Monday, October 21, 2013

The Republic of Thieves by Scott Lynch

 I have been eagerly awaiting the latest installment from Lynch in his Gentlemen Bastards series for quite some time and, all things considered, it was worth the wait - not that I'm encouraging him to take as long to write the next book. Lynch splits the tale of Locke Lamora and Jean Tannen into a continuation of what's happening after their ill-fated adventure in Red Seas Under Blue Skies, the upshot of which is that Locke is fatally poisoned and dying slowly, despite the best efforts of every alchemist and physicker that Jean can beg, hire, or threaten, and snippets from his first meetings with Sabetha and their training together with the rest of the Blind Priest's "children".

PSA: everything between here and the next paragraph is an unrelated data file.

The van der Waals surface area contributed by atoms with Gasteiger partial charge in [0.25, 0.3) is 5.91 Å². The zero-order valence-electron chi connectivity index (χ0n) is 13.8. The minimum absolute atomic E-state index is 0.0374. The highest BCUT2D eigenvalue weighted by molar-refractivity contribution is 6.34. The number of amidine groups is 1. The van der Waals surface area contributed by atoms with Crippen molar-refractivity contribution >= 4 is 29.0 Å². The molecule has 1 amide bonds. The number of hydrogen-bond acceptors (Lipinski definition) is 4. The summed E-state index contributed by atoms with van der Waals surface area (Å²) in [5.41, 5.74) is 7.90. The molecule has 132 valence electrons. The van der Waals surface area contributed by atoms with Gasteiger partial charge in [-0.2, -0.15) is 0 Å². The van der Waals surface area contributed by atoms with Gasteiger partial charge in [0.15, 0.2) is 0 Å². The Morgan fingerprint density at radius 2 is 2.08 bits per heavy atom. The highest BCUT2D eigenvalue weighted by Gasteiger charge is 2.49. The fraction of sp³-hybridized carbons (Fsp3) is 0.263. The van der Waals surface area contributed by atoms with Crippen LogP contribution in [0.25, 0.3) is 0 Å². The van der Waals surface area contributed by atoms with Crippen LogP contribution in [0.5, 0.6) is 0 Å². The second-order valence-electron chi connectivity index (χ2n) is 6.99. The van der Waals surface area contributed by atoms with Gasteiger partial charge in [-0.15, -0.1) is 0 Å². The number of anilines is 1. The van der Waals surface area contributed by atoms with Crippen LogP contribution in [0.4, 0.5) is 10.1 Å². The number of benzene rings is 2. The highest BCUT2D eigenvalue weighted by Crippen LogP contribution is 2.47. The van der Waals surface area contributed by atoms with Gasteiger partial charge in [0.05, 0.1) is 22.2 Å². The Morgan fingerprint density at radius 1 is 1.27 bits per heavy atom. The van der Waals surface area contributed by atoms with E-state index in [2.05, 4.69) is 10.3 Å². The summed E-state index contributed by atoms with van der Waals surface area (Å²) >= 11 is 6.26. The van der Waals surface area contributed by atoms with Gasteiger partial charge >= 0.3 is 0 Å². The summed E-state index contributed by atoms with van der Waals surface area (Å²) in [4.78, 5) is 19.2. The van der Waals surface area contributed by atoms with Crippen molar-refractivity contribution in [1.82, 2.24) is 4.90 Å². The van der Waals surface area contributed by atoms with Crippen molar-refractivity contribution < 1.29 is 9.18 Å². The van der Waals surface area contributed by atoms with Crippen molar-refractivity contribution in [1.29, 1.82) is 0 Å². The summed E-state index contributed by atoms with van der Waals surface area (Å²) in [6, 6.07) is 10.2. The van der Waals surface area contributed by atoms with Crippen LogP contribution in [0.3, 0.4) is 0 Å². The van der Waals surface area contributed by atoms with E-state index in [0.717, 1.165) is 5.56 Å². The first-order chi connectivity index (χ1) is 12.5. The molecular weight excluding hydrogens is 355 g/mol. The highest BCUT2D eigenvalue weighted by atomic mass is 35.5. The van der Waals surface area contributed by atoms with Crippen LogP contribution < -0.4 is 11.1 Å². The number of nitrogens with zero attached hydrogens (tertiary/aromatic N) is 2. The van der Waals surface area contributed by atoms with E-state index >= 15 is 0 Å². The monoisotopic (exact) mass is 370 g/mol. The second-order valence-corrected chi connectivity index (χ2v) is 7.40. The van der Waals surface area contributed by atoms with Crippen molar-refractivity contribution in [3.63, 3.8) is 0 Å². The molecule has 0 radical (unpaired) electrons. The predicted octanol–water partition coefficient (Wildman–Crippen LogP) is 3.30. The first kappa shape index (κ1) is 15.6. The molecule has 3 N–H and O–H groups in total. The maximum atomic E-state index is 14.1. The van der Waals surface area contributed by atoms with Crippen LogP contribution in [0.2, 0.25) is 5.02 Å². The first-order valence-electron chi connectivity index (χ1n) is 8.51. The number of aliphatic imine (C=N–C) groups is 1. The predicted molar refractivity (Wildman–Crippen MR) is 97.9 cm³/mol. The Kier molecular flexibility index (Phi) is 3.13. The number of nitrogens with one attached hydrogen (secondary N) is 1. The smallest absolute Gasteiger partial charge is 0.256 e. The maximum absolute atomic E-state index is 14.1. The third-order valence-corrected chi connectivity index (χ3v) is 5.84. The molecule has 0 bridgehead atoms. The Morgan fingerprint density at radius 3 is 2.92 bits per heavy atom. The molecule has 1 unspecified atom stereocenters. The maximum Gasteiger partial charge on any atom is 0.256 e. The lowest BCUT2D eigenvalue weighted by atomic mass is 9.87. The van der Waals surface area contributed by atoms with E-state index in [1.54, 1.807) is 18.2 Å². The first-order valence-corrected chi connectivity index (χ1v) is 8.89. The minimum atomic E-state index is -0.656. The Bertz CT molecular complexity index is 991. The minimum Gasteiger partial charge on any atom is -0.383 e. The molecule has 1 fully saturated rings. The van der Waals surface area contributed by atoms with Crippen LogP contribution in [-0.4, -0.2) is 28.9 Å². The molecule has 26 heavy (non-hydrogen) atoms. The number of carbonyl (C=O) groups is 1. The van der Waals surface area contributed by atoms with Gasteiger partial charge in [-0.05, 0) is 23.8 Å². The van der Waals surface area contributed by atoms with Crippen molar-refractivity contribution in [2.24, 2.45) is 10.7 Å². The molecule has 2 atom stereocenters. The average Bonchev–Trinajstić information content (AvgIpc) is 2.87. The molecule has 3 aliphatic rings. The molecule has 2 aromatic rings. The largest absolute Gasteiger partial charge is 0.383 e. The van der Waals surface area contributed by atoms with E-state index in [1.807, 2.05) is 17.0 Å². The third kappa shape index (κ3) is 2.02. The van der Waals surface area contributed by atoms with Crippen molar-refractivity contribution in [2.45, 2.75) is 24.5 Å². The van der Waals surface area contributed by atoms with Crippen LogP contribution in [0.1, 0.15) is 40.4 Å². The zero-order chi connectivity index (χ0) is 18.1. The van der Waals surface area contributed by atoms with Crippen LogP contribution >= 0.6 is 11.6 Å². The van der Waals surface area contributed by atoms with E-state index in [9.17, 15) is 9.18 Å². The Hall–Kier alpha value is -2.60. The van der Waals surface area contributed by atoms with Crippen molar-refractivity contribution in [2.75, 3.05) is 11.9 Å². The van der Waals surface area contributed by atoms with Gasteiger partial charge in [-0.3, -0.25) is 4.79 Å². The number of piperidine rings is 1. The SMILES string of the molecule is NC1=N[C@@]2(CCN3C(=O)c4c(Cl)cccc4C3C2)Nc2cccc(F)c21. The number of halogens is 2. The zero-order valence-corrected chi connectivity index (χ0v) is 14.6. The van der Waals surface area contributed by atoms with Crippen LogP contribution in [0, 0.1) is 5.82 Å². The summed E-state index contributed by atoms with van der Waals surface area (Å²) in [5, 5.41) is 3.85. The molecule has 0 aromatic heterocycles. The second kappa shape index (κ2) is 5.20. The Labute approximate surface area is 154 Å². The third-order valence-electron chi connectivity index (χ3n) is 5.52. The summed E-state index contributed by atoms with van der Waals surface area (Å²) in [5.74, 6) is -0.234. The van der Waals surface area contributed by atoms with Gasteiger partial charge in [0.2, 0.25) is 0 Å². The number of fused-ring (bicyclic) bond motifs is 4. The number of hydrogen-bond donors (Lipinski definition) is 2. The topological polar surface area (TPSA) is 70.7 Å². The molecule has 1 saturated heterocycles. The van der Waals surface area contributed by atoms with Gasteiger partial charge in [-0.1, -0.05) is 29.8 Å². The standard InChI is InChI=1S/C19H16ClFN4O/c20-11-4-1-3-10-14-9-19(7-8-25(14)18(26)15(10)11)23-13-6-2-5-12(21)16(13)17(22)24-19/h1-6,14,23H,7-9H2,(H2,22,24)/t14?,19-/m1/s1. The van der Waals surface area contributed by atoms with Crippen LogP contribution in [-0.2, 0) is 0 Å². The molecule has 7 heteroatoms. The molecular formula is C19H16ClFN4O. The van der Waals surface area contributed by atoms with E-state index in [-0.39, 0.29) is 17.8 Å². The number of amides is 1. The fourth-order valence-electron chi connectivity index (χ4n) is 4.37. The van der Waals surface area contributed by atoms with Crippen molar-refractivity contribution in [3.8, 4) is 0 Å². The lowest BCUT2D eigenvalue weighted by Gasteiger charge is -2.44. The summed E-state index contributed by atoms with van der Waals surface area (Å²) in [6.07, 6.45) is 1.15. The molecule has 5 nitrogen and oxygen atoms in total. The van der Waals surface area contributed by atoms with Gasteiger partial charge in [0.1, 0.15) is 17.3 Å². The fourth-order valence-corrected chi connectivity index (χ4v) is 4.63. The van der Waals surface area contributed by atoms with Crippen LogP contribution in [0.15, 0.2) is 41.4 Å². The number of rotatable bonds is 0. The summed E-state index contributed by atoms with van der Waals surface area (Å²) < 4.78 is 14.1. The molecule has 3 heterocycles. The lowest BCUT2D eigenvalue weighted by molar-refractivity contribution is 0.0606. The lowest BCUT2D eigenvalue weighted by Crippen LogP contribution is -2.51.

In the middle of the flashbacks narrative, Lynch has managed to create a significant portion of a tragic Shakespearian play called The Republic of Thieves, which the five original Gentlemen Bastards are hired to perform, in order to help out an old friend of their thiefmaster, a director of such things.

Locke reluctantly finds a cure for his malady when one of the Bondsmagi (the mother of the one they tangled with in The Lies of Locke Lamora, whom they left mute and crippled) offers to magically remove the poison, in return for their service in influencing the election of a city council in Karthain, where the magi dwell. They are forbidden by their code from using magic to influence the outcome, and every four years each faction hires consultants to run their campaign. The kicker, for Locke and Jean, is that the other faction is being guided by Locke's old lover, Sabetha.

Romantic entanglements aside, the tangled web of dirty tricks that Locke and Jean conspire to play are well matched by Sabetha's street fighting. Too much fun!

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